At the moment, it could be considered (in everyday language) a very small asteroid in orbit around the Sun, although by the formal division that has been proposed (see the "bolide" link in the summary), it would be considered a meteoroid because it is so small (10m diameter). In a short while, it will briefly be a meteor in the Earth's atmosphere, although it will likely be bright enough to be considered a fireball. If we're lucky, there might be some meteorites that result, and which can be picked up on the ground.

Does that help? If not, refer to the link in the summary.

Re:Asteroid? Why not meteor? (-1, Offtopic)

Anonymous Coward | about 6 years ago | (#25279645)

The difference is that Barney Frank is a pillow-biter who is up to his flabby neck in the ruin of the home mortgage industry, and by extension, the entire American economy. "Those wascally Wepubwicans are onto me! I guess I better pway the wace card!"

Re:Asteroid? Why not meteor? (-1, Offtopic)

Anonymous Coward | about 6 years ago | (#25279837)

"These two entitiesâ"Fannie Mae and Freddie Macâ"are not facing any kind of financial crisis," said Representative Barney Frank of Massachusetts, the ranking Democrat on the Financial Services Committee. "The more people exaggerate these problems, the more pressure there is on these companies, the less we will see in terms of affordable housing."

Barney Frank, 2003

Awesome! (1)

log0n (18224) | about 6 years ago | (#25279297)

(assuming the summary is correct and it will likely burn up)

Re:Awesome! (2, Interesting)

philspear (1142299) | about 6 years ago | (#25279493)

More specifically if it burns away completely BEFORE hitting the earth. If it burns up in the resulting explosion... :-(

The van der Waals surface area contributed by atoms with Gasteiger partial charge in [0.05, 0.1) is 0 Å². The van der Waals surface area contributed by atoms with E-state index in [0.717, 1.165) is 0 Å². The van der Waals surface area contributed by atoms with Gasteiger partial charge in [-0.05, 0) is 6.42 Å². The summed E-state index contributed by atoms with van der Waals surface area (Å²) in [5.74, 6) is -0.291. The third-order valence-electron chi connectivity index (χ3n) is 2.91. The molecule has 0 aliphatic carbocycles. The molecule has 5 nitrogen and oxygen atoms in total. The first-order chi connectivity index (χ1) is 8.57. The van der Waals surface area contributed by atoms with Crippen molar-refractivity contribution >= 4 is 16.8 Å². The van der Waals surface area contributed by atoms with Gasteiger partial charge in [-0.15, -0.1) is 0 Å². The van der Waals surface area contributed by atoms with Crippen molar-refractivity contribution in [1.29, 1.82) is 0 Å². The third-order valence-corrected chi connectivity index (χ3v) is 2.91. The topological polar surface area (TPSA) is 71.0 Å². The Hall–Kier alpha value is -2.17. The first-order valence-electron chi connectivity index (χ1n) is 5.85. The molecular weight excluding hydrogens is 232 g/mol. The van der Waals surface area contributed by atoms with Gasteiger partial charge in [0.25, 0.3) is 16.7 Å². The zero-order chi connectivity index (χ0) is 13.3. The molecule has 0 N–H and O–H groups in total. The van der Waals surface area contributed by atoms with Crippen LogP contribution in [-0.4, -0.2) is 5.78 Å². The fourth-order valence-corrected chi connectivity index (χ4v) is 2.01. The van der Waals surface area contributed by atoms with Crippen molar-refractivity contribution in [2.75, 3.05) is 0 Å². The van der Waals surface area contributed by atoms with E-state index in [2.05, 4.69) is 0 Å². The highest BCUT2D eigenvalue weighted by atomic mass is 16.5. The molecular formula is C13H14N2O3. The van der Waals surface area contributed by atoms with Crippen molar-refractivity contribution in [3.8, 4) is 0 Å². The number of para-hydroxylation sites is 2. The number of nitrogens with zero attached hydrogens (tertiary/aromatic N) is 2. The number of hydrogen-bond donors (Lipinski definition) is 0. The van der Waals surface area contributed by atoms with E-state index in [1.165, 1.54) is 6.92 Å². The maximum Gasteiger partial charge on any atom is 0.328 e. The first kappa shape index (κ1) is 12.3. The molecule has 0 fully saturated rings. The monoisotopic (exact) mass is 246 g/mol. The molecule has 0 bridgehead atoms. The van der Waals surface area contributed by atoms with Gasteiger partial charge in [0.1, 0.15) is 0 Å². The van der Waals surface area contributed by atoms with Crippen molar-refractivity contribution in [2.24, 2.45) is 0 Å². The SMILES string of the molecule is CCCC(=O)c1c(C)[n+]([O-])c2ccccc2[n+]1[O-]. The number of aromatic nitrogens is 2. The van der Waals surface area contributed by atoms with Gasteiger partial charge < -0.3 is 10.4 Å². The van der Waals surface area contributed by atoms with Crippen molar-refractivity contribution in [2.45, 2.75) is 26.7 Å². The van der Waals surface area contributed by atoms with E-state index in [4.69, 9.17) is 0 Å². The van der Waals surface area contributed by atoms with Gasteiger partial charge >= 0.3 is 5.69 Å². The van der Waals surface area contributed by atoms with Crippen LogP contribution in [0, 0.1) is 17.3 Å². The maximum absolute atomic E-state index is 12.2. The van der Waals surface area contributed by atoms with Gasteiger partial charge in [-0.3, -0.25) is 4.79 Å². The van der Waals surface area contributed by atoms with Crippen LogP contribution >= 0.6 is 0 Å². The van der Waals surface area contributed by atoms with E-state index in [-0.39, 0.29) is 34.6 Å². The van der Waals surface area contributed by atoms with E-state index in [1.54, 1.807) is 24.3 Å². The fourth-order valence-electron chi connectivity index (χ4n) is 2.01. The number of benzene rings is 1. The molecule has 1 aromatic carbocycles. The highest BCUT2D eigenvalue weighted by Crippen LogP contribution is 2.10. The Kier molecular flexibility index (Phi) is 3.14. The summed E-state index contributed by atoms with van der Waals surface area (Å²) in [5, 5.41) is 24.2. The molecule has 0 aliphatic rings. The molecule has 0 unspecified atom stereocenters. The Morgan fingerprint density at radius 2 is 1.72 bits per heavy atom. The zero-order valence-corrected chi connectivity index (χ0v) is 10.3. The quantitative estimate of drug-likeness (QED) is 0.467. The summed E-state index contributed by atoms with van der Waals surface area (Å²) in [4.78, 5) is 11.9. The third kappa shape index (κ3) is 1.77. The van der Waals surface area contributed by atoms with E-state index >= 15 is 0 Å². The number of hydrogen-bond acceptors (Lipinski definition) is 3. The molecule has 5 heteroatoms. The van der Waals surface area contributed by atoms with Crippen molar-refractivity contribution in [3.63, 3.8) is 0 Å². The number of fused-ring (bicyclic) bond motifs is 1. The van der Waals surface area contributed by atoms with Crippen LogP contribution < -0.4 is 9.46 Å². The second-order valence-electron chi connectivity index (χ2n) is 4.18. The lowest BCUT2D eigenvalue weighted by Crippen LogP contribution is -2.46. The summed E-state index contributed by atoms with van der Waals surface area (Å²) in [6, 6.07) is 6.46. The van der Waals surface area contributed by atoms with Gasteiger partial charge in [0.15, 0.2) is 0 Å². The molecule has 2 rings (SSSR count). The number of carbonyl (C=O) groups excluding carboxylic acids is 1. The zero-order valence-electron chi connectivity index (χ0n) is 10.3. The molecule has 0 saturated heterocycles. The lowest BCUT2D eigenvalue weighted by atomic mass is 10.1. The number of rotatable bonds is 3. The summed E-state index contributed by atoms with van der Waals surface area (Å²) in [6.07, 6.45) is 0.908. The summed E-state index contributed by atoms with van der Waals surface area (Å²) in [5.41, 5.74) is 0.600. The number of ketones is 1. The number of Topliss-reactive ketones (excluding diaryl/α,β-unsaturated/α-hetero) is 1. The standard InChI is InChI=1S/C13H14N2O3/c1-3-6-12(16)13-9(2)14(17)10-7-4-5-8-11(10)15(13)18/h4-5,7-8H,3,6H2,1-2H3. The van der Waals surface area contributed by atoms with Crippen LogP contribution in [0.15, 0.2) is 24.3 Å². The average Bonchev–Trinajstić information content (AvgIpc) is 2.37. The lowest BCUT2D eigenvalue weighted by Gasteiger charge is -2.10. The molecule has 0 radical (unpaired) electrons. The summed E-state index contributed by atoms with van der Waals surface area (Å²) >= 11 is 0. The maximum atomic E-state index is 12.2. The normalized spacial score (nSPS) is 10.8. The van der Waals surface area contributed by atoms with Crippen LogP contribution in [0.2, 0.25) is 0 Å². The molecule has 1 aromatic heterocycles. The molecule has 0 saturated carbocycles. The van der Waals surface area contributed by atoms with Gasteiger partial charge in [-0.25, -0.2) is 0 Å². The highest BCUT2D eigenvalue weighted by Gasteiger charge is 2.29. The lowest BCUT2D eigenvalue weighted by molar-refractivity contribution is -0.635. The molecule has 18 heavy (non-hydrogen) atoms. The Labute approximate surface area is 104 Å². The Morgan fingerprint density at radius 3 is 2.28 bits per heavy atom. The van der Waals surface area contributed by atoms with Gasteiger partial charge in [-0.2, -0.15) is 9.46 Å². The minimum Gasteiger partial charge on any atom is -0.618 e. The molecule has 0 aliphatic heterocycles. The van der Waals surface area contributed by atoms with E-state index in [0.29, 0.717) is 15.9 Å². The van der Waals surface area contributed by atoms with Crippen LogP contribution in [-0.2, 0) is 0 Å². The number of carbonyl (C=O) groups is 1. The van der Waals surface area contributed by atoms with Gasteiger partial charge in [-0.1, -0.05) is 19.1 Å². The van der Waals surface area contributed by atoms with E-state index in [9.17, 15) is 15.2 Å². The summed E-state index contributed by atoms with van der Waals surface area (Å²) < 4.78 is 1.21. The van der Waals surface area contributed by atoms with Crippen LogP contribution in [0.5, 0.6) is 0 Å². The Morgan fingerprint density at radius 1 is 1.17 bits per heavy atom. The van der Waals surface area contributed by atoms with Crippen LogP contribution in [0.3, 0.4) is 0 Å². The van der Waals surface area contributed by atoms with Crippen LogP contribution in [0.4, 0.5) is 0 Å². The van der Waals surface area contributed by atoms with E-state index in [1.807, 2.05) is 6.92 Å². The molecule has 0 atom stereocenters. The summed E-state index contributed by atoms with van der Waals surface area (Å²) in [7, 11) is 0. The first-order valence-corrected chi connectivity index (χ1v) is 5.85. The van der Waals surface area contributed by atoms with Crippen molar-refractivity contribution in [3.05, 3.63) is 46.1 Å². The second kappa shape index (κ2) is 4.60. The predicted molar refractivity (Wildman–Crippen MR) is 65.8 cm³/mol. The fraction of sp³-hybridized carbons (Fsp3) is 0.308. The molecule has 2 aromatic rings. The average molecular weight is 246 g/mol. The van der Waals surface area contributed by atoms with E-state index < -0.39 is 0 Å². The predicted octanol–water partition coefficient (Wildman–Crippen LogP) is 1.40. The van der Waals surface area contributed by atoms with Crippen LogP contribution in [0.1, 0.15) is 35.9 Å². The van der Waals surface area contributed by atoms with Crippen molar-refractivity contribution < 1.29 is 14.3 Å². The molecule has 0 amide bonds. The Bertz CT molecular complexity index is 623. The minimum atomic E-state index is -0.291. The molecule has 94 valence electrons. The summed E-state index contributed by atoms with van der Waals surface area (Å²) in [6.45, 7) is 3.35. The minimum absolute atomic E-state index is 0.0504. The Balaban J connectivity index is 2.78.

One thing I've wondered, those small asteroids that hit the earth, say that land and are about the size of my fist, did those burn down to that size from a bigger size, or are there trajectories that it could land mostly without burning up. Like if it goes in at a really steep angle, could a rock the size of a basketball before it enters be about the size of a basketball when it lands, or is that pretty much impossible?

I realize this next question depends on a lot of factors, such as asteroid composition, angle of entry, and the answer to that last question, but if a rock landed in my backyard, again about the size of a basketball, what is the range of sizes before it entered that you would expect? Volkswagon? Semi truck? Seems like something that someone would have calculated.

Basically, I'm wondering if it's possible that a pea-sized meteorite could go flying through my head like a bullet.

Is this really news? (4, Insightful)

Anonymous Coward | about 6 years ago | (#25279303)

Small asteroids that burn up in the upper atmosphere are far from uncommon. Why is this suddenly notable?